I wrote last week about guns and spiritual formation. In it, I asked how Christians might consider the potential spiritual formation implications of owning a weapon. These were merely questions, and not accusations of any kind. I wanted to follow up with another line of questions that I have that I did not fully include, but has since become more relevant.
Again, I am not a gun expert, nor am I a gun control expert. I should also say, in the name of putting all cards on the table, that I am not a pacifist, as classically defined, but would also probably lean more towards personal pacifism than some.
My question here revolves around the logic of gun ownership and its particular merits as a means for protection. Specifically, this is prompted by the repeated calls following a shooting not for fewer guns, but more. This is being seen here in the context of arming teachers for protection. I remember first hearing this suggestion after the Sandy Hook shooting. Another variant of this is to have more armed persons (often, it is suggested that these people be military veterans) assigned to schools.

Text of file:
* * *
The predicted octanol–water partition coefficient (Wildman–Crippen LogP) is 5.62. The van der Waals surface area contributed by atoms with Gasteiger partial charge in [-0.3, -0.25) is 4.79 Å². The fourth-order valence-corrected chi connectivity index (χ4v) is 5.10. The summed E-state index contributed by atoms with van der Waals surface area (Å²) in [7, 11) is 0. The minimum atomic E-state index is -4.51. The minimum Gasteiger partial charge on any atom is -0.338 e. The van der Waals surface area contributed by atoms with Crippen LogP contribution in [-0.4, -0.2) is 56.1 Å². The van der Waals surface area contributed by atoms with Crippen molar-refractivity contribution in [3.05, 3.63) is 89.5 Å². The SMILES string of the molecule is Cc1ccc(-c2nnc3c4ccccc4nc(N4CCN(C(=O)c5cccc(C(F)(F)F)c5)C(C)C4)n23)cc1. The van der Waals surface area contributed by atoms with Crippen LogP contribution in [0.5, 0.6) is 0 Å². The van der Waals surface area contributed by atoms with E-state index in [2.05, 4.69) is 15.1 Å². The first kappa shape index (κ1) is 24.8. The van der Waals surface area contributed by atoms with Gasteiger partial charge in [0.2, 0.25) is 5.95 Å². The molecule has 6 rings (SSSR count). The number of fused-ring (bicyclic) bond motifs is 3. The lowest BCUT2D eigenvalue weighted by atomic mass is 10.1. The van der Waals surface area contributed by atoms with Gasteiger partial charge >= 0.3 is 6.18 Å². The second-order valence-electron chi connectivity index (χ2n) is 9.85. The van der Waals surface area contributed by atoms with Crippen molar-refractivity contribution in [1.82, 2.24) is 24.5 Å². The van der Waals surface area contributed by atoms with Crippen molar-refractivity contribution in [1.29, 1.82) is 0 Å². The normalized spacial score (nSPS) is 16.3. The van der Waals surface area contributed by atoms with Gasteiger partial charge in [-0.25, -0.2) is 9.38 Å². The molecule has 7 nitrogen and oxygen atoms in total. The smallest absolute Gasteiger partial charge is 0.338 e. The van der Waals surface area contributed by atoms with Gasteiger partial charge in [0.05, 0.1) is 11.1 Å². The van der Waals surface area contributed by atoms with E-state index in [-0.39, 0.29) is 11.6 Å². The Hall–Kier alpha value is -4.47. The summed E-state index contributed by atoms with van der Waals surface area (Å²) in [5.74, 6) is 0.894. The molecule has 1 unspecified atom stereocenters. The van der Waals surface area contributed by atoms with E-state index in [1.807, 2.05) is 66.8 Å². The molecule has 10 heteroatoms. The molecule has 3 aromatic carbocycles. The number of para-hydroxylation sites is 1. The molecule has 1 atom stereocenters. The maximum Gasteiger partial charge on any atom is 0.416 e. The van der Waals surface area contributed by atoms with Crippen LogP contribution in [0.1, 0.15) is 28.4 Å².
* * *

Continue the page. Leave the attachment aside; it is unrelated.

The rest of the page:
Now, again, I have to say here that I know many trained gun owners. People who handle/d weapons professionally and in whom I have much confidence in handling that weapon, both to use it and to not use it. Many of the people who I know that own guns are people I absolutely trust with that gun.
As in my previous post, my purpose here is to ask maybe a slightly different kind of question. I’d like to here ask a question about the underlying logic of these kinds of arguments/policy suggestions. The logic is this: “Bad people will always want to do violence. What is needed for a good person to do violence to the bad person before innocents are harmed. Therefore, arm more good people.”
There is a clear, logical nature to this argument. It makes a ton of sense.
I confess, though, that I am disquieted with the logic of this rationale. What if our logic is incomplete? And if we use this line of thinking, where does it end?